“Once you gave FCPX a chance, I actually realised that it was better [than FCP7],” she adds. “Because it made the whole editing process faster.”
“It was realising the opportunities that were there, the plugins, the fact that the magnetic timeline actually sped things up, once you gave it a bit of time.”
So when we switched offices in January this year, we switched software and decided to go full time to FCPX. We’ve honestly not looked back.
In terms of kit, there was no new Mac Pro on the horizon back in January. So we re-kitted our main edit suite with the fastest iMac we could lay our hands on. The new thinner iMacs had just been launched, so we placed an order for a 3.4Ghz, 27” iMac and maxed out the RAM to 32Gb. We added a Dell UltraSharp 27” as second monitor via Thunderbolt, G-Tech Thunderbolt 8GB Raid, Blackmagic Thunderbolt Mini Monitor driving a 42” LCD and some Fostex audio monitors.
The machine is really quick - much quicker than the old Mac Pro we used to use - and rendering is pleasingly fast. We also run a second dual-screen set-up on a 21” iMac, which we use for simpler edits. It’s slower than the main suite but it still works fine. We also have another 21” iMac for overflow and a MacBook Pro for mobile edits.
We love a plugin and that again is an appealing element of FCPX. Current favourites include FCPEffects’ WhipPans; HyFx’s HyGear transitions, mGlitch and mSpy from motionvfx and Digital Heaven’s SubtitleX. We have many more installed and find them inspiring, liberating and a bit addictive.
Our productions on FCPX have won awards. In the trophy cabinet that’s pride of place in our office, I can count three statues that were in part, thanks to FCPX and more that we have certificates for. And we think we’ve got a chance to win more with the sort of work we’re now making in the edit suite.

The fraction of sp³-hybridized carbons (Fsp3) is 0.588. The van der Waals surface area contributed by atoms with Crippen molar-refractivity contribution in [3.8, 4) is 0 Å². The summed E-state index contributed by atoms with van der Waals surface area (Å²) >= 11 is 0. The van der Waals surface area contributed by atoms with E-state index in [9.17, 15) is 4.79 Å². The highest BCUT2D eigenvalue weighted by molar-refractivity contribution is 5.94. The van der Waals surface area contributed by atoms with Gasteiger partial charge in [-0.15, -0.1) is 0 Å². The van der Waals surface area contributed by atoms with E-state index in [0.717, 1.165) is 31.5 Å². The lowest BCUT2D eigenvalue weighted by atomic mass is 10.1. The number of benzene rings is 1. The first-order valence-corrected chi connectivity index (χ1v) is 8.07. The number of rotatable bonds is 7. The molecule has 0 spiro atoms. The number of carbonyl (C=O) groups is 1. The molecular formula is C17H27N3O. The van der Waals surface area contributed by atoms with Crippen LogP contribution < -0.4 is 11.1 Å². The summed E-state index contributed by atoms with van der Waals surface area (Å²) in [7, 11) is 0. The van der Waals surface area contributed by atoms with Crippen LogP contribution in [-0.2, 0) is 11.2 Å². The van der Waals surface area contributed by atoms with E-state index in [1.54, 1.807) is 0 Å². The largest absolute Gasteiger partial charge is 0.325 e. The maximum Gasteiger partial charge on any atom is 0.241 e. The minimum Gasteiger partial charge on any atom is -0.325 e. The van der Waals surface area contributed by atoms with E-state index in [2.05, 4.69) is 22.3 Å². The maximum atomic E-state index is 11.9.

As people who make a living from making video, we’re always trying to be better than the competition. And above all, I think that’s what FCPX helps us do.
“I can do so many more creative things,” says editor Tash. “The stuff I'm sending out is leaps and bounds above what I was doing before. I'm cutting quicker and the stuff I'm doing is so much better.”
Archiving and sound mixing using the software is still a bit of a headache. There are also a few other little niggles that sometimes annoy but I’m excited about the future of this software. We’re on the cusp on version 10.1 and a machine designed with FCPX in mind.
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I think that might trigger a sea-change in views. I’m already noticing a curiosity among other editors who would previously dismiss FCPX out of hand. One told me on a shoot the other day that he felt he should now give the software “a second look”. He seemed to acknowledge there was a learning curve involved too - which is a healthy shift away from the previous “I can’t work it, so it must be useless” attitude.
I really hope so - even if it just means we can get some edit help. Finding a freelancer who can cut on FCPX is still a bit of a challenge.
But in the meantime, FCPX has sharpened our game and we’re enjoying the easier workflow.
We upload to Vimeo an awful lot for client previews at the end of an edit session. Now being able to simply to click a single button and walk away is really pleasing. With FCP7, it used to be a 3-stage process of export, convert and upload.
The result? It means we get more time to drink coffee.
Matt Smith is the Head of Production at Tech TV, an award winning video production company based in London and Surrey. Shooting on large sensor cameras with prime lenses and editing in FCPX.